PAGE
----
Carl R. Darnall Army Medical Center - Health Library

Vesicoureteral Reflux—Adult

(VUR; Reflux Nephropathy; Chronic Atrophic Pyelonephritis; Vesico-Ureteric Reflux; Ureteral Reflux)

Pronounced: VEH-sih-co-ya-REET-uh-rul REE-flux

Definition

Vesicoureteral reflux (VUR) is the backward flow of urine. It flows from the bladder back into the ureters or kidneys.

Anatomy of the Urinary System
The Urinary Tract

Copyright © Nucleus Medical Media, Inc.

Causes  ^

Urine flows down from the kidneys. It passes through tubes called ureters and into the bladder. This keeps urine moving one way. If there are problems, urine can flow back into the kidney.

Primary causes are a direct result of problems in the urinary system. Secondary causes result from causes that may block normal flow. These may involve:

  • Genetic problems passed down from a parent
  • The ureter doesn’t attach far enough inside the bladder
  • Weak muscles in the lower part of the bladder
  • Blockage that keeps urine from moving freely
  • Nerve problems that keep the bladder from working as it should—neurogenic bladder
  • A bulging muscle where the ureter goes into the bladder—ureterocele
  • Structural problems that happen as you get older

Risk Factors  ^

Your risk is higher if you:

  • Are female
  • Are White
  • Had childhood VUR
  • Have people in your family with the same problems
  • Have structural problems
  • Have frequent urinary tract infections (UTIs)
  • Have bladder or bowel problems

Symptoms  ^

VUR doesn't cause problems in most people. In those that have symptoms, VUR may cause:

  • Frequent or urgent need to use the bathroom
  • Weak stream
  • Stops and starts while passing urine
  • Pain in the lower back or side

Diagnosis  ^

The doctor will ask about your symptoms and health history. Your answers and a physical exam may point to VUR. You may also have:

  • Blood tests
  • Urine tests
  • Ultrasound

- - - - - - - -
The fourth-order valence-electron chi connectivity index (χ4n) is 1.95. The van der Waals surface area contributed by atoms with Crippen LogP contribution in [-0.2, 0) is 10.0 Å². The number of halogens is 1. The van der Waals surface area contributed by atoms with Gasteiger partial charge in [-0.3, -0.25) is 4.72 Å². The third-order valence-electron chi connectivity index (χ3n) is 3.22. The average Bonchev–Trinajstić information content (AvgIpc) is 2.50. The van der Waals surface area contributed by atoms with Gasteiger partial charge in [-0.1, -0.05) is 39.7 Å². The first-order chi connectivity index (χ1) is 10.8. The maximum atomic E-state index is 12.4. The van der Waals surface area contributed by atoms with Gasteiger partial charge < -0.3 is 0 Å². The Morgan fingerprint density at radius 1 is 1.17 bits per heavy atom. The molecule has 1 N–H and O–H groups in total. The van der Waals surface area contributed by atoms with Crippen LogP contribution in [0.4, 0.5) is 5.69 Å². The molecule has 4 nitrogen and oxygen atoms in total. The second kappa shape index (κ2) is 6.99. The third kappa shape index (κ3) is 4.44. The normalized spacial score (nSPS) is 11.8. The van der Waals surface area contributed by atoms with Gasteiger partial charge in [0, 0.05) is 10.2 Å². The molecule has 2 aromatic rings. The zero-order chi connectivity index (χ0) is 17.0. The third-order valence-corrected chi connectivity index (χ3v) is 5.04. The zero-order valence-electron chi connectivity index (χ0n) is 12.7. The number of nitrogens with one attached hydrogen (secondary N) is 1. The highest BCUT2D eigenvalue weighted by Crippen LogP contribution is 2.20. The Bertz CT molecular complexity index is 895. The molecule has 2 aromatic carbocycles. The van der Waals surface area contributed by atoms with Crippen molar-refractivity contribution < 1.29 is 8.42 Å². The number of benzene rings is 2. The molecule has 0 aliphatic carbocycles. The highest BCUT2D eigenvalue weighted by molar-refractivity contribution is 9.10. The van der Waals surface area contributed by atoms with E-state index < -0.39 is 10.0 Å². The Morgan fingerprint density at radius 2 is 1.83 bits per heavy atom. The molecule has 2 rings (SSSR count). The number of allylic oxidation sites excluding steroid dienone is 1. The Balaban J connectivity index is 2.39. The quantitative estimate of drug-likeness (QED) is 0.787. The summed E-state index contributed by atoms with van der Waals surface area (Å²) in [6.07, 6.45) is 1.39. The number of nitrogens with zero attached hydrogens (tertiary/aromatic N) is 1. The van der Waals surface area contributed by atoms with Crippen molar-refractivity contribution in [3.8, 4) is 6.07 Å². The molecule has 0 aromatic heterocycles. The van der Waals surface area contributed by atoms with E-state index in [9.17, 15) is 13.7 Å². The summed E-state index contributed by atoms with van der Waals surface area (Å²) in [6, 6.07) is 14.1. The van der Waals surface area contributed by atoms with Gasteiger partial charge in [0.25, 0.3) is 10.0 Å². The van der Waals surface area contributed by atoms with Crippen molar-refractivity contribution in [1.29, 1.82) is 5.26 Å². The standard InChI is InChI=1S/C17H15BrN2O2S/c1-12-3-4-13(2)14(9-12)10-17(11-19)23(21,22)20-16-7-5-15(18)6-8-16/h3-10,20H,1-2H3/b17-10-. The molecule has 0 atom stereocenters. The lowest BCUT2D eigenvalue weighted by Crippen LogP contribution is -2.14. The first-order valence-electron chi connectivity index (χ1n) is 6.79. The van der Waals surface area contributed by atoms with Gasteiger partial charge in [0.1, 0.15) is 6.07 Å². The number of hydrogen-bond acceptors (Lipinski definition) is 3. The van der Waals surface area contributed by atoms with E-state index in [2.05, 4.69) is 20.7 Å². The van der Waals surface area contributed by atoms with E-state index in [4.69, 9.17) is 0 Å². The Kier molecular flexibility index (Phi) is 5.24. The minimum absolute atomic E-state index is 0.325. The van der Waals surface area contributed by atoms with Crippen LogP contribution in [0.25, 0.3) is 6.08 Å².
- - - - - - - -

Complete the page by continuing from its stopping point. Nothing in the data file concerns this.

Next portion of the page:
• Dimercaptosuccinic acid (DMSA) scan
  • Voiding cystourethrogram (VCUG)
  • Cystoscopy

Treatment  ^

VUR in adults doesn’t go away on its own. Care centers on treating the cause. This will also help lower the chances of scarring.

Medicines

The doctor may give you medicines to treat:

Surgery

If other methods don’t fix the problems, you may have surgery. This may involve:

  • Cystoscopic injection—a substance is added where the ureter and bladder meet
  • Ureteral reimplantation—to reposition the ureters in the bladder

Prevention  ^

To help lower your chances of VUR:

  • Seek early care if you think you have a UTI.
  • If you are pregnant, go to all your tests as scheduled.
  • Your doctor may give you antibiotics to if you have frequent UTIs.
RESOURCES:

National Institute of Diabetes and Digestive and Kidney Diseases
https//www.niddk.nih.gov

Urology Care Foundation
http://www.urologyhealth.org

CANADIAN RESOURCES:

Health Canada
https://www.canada.ca

The Kidney Foundation of Canada
https://www.kidney.ca

REFERENCES:

Freidman AA, Hanna MK. Vesicoureteral reflux and the adult. In: Wood HM, Woods D, ed. Current Clinical Urology. Springer International Publishing;2015:173-205.

Mattoo TK. Vesicoureteral reflux and reflux nephropathy. Adv Chronic Kidney Dis. 2011;18(5):348-54.

Rollino C, D'Urso L, Beltrame G, Ferro M. Vesicoureteral reflux in adults. G Ital Nefrol. 2011;28(6):599-611.

Last reviewed June 2018 by EBSCO Medical Review Board Adrienne Carmack, MD  Last Updated: 6/13/2018